The key to pronouncing Japanese are these rules:
a = 'ah' as in father
i = 'ee' as in knee
u = 'oo' as in rue
e = 'eh' as in get
o = 'oh' as in no
All the consonents are basically pronounced the same in English you just have to remember to keep the vowel sounds like the chart about.
Reading Japanese itself has four scripts. What I just wrote in quotation marks is romanized or phonetically written in the English alphabet for most people or especially foreigners to read. This is called Romaji.
The second script is called "Hiragana." This is one of the first scripts children in Japan learn how to read in write. There are about a hundred of them. Hiragana has soft looking characters and I think it is very beautiful to write. One distinction about Hiragana is that it used to write native Japanese words.
Romanji: Kore wa hiragana desu.
Hiragana: これ は ひらがな です。
The third script is called "Katakana." Japanese children learn this along side hiragana. Katakana is used to write foreign or borrowed words that are not native to the Japanese language like non-native Japanese people names and foreign products. More on that later... Katakana also looks more angular than hiragana. Katakana and hiragana together are refered to as "kana."
There is a chart for kana but you can google it to see what the alphabet looks like. I'm not sure how to explain it but the Japanese alphabet have a consonant and vowel that make one sound and letter.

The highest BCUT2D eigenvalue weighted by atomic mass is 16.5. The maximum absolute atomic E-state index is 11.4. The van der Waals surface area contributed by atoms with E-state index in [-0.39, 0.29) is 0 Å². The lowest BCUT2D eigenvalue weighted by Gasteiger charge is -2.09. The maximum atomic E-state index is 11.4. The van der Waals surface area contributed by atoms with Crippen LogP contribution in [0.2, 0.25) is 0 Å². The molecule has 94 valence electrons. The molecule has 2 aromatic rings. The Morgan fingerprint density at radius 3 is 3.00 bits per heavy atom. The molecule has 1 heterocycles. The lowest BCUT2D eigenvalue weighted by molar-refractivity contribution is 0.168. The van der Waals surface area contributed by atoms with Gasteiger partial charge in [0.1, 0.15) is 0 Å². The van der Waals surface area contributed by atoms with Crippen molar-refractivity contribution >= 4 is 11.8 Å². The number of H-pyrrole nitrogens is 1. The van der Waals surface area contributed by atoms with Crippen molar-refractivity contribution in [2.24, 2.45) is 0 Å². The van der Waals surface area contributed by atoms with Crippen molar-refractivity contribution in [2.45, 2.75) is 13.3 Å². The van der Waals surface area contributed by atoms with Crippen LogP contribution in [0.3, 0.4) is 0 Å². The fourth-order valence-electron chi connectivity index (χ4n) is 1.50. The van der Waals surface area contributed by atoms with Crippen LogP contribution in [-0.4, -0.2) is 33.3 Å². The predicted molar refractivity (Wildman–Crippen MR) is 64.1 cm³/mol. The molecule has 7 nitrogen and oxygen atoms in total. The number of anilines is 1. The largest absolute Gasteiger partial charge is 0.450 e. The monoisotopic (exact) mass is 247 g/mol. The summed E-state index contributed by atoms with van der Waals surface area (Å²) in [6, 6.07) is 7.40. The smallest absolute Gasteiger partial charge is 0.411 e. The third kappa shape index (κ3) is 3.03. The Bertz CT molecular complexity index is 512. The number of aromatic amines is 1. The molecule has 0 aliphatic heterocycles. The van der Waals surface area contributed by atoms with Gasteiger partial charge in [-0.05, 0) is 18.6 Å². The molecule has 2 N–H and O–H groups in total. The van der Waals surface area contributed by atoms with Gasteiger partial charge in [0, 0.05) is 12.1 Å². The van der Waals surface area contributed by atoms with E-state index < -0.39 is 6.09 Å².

a i u e o ka ki ku ke ko sa shi su se so etc...
あ い う え お か き く け こ さ し す せ そ etc...
ア イ ウ エ オ カ キ ク ケ コ サ シ ス セ ソ etc..
Romanji: Kore wa katakana desu.
Hiragana: これ は かたかな です。
Katakana: コレ ハ カタカナ デス。
The last and most diffcult part of reading Japanese is Kanji. The different between Chinese and Japanese characters is that in Chinese for one character there is a set and constant sound for a single kanji. The tones make each sound distinct. In Japanese a character has basically three kinds of readings and mulitple ways of pronouncing it that really depends on if it is combined or not.
Ex. Romanji: nihon, Hiragana: にほん, Katakana: ニホン, Kanji: 日本
Japan imported Chinese characters in their own language back in the day but they also tried to make the sounds more Japanese in order to make them distinct. Writing Japanese is a combination of Kana and Kanji.
The first character for Japan is 日 and the meaning is basically sun or day.
This character has an originally modified Japanese-style Chinese reading called on-yomi (音読み.） This is usally written in katakana in dictionaries to emphasize the foriegn origin. The on yomi for this character is (nichi) or (jitsu.)
The native Japanese reading is called kun-yomi (.) In dictionaries these readings are written in hiragana. For this character the kun-yomi are (hi,) (-bi,) and (-ka.)
The third and most confusing reading is called nanori which is a special reading only used for names. I've seen kanji with more than ten different ways to read it for names. (a, aki, iru, ku, kusa, kou, tachi, ni-, nit-, nitsu, he... so...eleven other ways to read this kanji)
To be fluent you need to learn over 2,000 joyo kanji or education kanji. Japanese people learn kanji everyday from 1st to 6th grade through rote memorization. Over 20,000 kanji actually exist but with multiple readings and combinations...I'll stick to 2,000. I think I can read over 200...I'm not sure actually. I need to take a test later to figure out. Recognizing the meaning of kanji is easy but reading is quite difficult. It's a challenge I'm willing to take.
Romanji: Kore wa kanji desu
Hiragana: これ は かんじ です。
Katakana: コレ ハ カンジ デス。
Kanji: これ は 漢字 です。